Surprisingly, the answer is: Yes, we may have enough doctors.
How is this possible when many people don’t have a doctor, or wait days, weeks or even months for a medical appointment?
We have more doctors than ever before, but many aren’t located where we need them and many aren’t practising in a way that addresses people’s health needs.
Ontario has 220 doctors for every 100,000 people – that’s up from 203 in 2012. But what does this number mean?
A simple head count of doctors ignores where they’re located. Across the country, doctors are poorly represented in rural and remote areas. And this disparity between the health services available to urban and rural patients is larger in Canada than in other countries.
In fact, only eight per cent of doctors provide health services to 19 per cent of the population located in rural Canada.
Are there enough doctors in rural areas? The answer may well be: No.
Head counts also ignore what type of doctors are included. How many are family physicians, and how many are specialists and what types of specialist? How do different types of doctors practise?
In Ontario, for example, only 70 per cent of family physicians provide comprehensive primary care – that is, the front-line health care that Ontarians need most.
Now, let’s unpack the population side, since there’s variability there, too. We have an aging population yet we have 10 times as many residency positions (training spots for new doctors) in pediatrics as in geriatrics (672 versus 63 in 2016-17). This results in a skills mismatch.
So perhaps we shouldn’t be asking if there are enough doctors.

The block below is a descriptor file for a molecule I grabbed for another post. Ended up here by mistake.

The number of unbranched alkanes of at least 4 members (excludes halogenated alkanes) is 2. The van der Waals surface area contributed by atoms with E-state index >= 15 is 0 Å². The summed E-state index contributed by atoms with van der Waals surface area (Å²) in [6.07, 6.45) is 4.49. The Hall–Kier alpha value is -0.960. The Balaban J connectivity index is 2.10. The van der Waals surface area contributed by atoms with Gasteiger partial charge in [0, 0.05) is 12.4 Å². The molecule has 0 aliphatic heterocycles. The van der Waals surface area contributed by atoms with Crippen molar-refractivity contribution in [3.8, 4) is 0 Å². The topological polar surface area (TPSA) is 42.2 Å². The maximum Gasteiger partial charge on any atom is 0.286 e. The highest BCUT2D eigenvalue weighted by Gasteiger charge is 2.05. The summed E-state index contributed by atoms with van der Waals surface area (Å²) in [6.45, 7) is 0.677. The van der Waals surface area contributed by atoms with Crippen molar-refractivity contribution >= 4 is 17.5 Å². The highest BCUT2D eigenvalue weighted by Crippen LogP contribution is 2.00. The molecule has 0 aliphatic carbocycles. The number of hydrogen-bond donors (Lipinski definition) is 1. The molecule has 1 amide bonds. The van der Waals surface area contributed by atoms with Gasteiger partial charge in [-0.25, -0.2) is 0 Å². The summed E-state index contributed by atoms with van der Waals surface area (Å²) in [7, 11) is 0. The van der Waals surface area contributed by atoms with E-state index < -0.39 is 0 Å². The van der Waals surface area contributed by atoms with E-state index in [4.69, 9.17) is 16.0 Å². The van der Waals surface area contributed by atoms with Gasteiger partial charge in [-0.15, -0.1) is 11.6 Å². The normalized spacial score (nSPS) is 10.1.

Maybe what we really need to be asking is how can all of the health workers in our system better meet the needs of the population. There’s a whole health workforce beyond doctors. This broader workforce, which includes nurses, midwives, pharmacists and many others, undertakes a myriad of critically important tasks to meet the public’s health needs.
We’re not utilizing their knowledge and skills to the extent that we could. Instead, we end up with skills misuse.
Skills misuse is an endemic issue. In a recent survey that included Canadian health workers, the Organization for Economic Co-operation and Development (OECD) said that 76 per cent of doctors and 79 per cent of nurses reported they had the skills to cope with more demanding tasks in their jobs.
An earlier Canadian study revealed that only half of all nurses felt they were working to full scope. Better using the unique skill sets of doctors by shifting some of their tasks to others, such as nurses, nurse practitioners and midwives, could improve access.
There are a number of promising practices of this kind across Canada to emulate. Nurse practitioners can provide primary care and triage patients presenting to emergency rooms, reducing wait times and increasing patient volumes. Physiotherapists can triage patients on wait lists for hip or knee surgery, with similar outcomes to orthopedic surgeons. Access to mental health care can be enhanced through shared care models involving psychologists and social workers.
Shifting tasks may not only be more appropriate, it could help us achieve important wait time targets in a cost-effective manner.
We could reorganize the way health workers work together and provide their services to the public. Co-locating services and using technology to support shared models of care, for example, may not only improve access, it can also improve physicians’ working conditions by making exchanges with colleagues possible and reducing on-call commitments.
If we reorganize how we provide health care, we could better support the doctors we have.
We need to move beyond a debate about whether we have enough doctors and engage in the much more important and thoughtful discussion of how we must better use all of the health workers in our system in a way that is safe, supportive and affordable – and provides the best health to all.
Ivy Lynn Bourgeault is a Professor in the Telfer School of Management and the Institute of Population Health at the University of Ottawa and the Canadian Institutes of Health Research (CIHR) Chair in Gender, Work and Health Human Resources.